The Secret Service is enlarging the protective bulwark around the White House complex Wednesday by closing access to the entire fence-line along the mansion's south lawn in the wake of persistent concerns about intrusions.

The new plan, outlined by agency officials, would attempt to replicate a buffer zone created on Pennsylvania Avenue, where iron bicycle racks were placed in front of the perimeter fence to provide officers additional time to react to fence jumpers. That action followed a brazen 2014 breach by a disturbed Iraq War veteran who scaled the north lawn fence and burst through the mansion’s front door.

Under the new proposal, the popular and often-crowded sidewalk bordering the south lawn will be permanently closed to the public beginning at 11 p.m., Wednesday, pushing tourists to the north edge of the 52-acre park known as the Ellipse.

The measures come as the service is confronting a range of security challenges, including increasing encounters with the mentally ill. In the past three years, according to the agency, there have been about 100 incidents in which people have sought to penetrate the 18-acre White House grounds; 95% of those cases have involved suspects with some history of mental illness or emotional disturbance.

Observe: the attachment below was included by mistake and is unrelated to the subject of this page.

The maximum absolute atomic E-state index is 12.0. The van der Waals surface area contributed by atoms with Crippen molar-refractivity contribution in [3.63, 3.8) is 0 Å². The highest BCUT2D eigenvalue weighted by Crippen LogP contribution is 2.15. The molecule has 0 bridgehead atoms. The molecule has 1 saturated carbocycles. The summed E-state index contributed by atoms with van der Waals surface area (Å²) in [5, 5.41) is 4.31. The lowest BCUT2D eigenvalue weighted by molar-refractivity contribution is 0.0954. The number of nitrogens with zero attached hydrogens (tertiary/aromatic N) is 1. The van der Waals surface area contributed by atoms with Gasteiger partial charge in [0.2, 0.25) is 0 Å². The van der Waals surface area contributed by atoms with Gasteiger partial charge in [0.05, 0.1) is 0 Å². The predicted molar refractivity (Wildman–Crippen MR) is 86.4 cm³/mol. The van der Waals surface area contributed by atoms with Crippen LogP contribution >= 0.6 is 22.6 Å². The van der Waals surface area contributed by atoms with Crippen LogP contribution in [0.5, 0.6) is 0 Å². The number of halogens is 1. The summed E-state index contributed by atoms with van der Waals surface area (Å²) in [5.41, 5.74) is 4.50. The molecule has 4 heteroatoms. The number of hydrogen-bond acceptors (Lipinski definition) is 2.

Secret Service spokesman Joe Casey characterized the action is part of an "evolving'' strategy to better "mitigate potential threats.'' Contracts for the construction of a taller and more fortified perimeter fence, largely prompted by the 2014 breach, are expected to be awarded later this year.